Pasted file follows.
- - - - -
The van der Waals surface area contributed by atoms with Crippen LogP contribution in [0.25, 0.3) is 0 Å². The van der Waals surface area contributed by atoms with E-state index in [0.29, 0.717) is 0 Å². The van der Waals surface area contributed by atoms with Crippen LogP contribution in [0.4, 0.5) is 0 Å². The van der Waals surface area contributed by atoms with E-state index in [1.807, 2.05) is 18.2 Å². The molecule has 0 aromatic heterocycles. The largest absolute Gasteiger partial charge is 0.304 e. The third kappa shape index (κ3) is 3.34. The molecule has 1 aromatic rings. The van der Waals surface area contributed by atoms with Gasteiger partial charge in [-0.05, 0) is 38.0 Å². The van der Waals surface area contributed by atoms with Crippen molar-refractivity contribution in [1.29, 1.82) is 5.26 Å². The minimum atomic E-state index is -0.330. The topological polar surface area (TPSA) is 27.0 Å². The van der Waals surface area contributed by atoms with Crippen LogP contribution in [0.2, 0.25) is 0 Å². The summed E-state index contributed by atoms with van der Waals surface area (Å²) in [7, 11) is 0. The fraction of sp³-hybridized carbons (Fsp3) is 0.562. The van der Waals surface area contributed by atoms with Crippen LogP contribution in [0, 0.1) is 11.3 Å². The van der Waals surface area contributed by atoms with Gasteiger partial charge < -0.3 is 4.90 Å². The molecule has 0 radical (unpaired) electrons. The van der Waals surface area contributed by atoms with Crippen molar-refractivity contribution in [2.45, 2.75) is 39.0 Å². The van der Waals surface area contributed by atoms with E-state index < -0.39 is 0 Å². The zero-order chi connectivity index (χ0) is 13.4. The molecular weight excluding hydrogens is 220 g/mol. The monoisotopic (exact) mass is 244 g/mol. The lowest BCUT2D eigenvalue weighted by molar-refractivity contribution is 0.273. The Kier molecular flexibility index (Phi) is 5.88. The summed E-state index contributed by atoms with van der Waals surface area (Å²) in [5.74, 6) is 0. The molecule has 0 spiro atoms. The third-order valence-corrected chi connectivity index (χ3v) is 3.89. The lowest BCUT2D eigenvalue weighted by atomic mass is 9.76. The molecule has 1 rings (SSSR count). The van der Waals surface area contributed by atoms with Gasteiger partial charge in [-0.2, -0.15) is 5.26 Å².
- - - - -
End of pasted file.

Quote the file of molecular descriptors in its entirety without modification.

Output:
The van der Waals surface area contributed by atoms with Crippen LogP contribution in [0.25, 0.3) is 0 Å². The van der Waals surface area contributed by atoms with E-state index in [0.29, 0.717) is 0 Å². The van der Waals surface area contributed by atoms with Crippen LogP contribution in [0.4, 0.5) is 0 Å². The van der Waals surface area contributed by atoms with E-state index in [1.807, 2.05) is 18.2 Å². The molecule has 0 aromatic heterocycles. The largest absolute Gasteiger partial charge is 0.304 e. The third kappa shape index (κ3) is 3.34. The molecule has 1 aromatic rings. The van der Waals surface area contributed by atoms with Gasteiger partial charge in [-0.05, 0) is 38.0 Å². The van der Waals surface area contributed by atoms with Crippen molar-refractivity contribution in [1.29, 1.82) is 5.26 Å². The minimum atomic E-state index is -0.330. The topological polar surface area (TPSA) is 27.0 Å². The van der Waals surface area contributed by atoms with Crippen LogP contribution in [0.2, 0.25) is 0 Å². The summed E-state index contributed by atoms with van der Waals surface area (Å²) in [7, 11) is 0. The fraction of sp³-hybridized carbons (Fsp3) is 0.562. The van der Waals surface area contributed by atoms with Crippen LogP contribution in [0, 0.1) is 11.3 Å². The van der Waals surface area contributed by atoms with Gasteiger partial charge < -0.3 is 4.90 Å². The molecule has 0 radical (unpaired) electrons. The van der Waals surface area contributed by atoms with Crippen molar-refractivity contribution in [2.45, 2.75) is 39.0 Å². The van der Waals surface area contributed by atoms with E-state index < -0.39 is 0 Å². The zero-order chi connectivity index (χ0) is 13.4. The molecular weight excluding hydrogens is 220 g/mol. The monoisotopic (exact) mass is 244 g/mol. The lowest BCUT2D eigenvalue weighted by molar-refractivity contribution is 0.273. The Kier molecular flexibility index (Phi) is 5.88. The summed E-state index contributed by atoms with van der Waals surface area (Å²) in [5.74, 6) is 0. The molecule has 0 spiro atoms. The third-order valence-corrected chi connectivity index (χ3v) is 3.89. The lowest BCUT2D eigenvalue weighted by atomic mass is 9.76. The molecule has 1 rings (SSSR count). The van der Waals surface area contributed by atoms with Gasteiger partial charge in [-0.2, -0.15) is 5.26 Å².